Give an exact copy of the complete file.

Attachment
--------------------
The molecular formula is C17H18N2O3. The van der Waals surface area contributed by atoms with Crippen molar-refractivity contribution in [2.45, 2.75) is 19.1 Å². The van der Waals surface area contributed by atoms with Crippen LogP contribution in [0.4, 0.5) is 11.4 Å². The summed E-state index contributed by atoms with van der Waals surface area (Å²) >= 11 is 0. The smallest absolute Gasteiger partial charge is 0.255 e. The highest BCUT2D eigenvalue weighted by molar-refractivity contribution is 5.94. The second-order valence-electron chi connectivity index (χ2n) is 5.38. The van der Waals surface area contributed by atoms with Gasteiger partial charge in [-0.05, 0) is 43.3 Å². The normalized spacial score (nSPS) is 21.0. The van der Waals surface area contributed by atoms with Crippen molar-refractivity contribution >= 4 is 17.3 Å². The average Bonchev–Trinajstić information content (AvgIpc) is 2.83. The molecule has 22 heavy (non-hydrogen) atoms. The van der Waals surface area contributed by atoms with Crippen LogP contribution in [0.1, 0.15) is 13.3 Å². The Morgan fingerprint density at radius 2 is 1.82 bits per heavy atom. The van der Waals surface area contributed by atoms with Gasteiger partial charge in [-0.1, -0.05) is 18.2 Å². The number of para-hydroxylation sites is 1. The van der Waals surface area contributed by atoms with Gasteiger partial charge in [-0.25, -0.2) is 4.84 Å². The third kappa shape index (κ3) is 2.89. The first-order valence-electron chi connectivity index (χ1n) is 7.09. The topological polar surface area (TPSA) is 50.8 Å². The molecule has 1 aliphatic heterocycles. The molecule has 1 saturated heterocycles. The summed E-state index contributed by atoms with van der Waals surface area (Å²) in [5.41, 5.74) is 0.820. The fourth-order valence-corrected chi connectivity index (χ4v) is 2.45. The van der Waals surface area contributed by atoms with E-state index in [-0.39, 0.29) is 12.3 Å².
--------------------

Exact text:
The molecular formula is C17H18N2O3. The van der Waals surface area contributed by atoms with Crippen molar-refractivity contribution in [2.45, 2.75) is 19.1 Å². The van der Waals surface area contributed by atoms with Crippen LogP contribution in [0.4, 0.5) is 11.4 Å². The summed E-state index contributed by atoms with van der Waals surface area (Å²) >= 11 is 0. The smallest absolute Gasteiger partial charge is 0.255 e. The highest BCUT2D eigenvalue weighted by molar-refractivity contribution is 5.94. The second-order valence-electron chi connectivity index (χ2n) is 5.38. The van der Waals surface area contributed by atoms with Gasteiger partial charge in [-0.05, 0) is 43.3 Å². The normalized spacial score (nSPS) is 21.0. The van der Waals surface area contributed by atoms with Crippen molar-refractivity contribution >= 4 is 17.3 Å². The average Bonchev–Trinajstić information content (AvgIpc) is 2.83. The molecule has 22 heavy (non-hydrogen) atoms. The van der Waals surface area contributed by atoms with Crippen LogP contribution in [0.1, 0.15) is 13.3 Å². The Morgan fingerprint density at radius 2 is 1.82 bits per heavy atom. The van der Waals surface area contributed by atoms with Gasteiger partial charge in [-0.1, -0.05) is 18.2 Å². The number of para-hydroxylation sites is 1. The van der Waals surface area contributed by atoms with Gasteiger partial charge in [-0.25, -0.2) is 4.84 Å². The third kappa shape index (κ3) is 2.89. The first-order valence-electron chi connectivity index (χ1n) is 7.09. The topological polar surface area (TPSA) is 50.8 Å². The molecule has 1 aliphatic heterocycles. The molecule has 1 saturated heterocycles. The summed E-state index contributed by atoms with van der Waals surface area (Å²) in [5.41, 5.74) is 0.820. The fourth-order valence-corrected chi connectivity index (χ4v) is 2.45. The van der Waals surface area contributed by atoms with E-state index in [-0.39, 0.29) is 12.3 Å².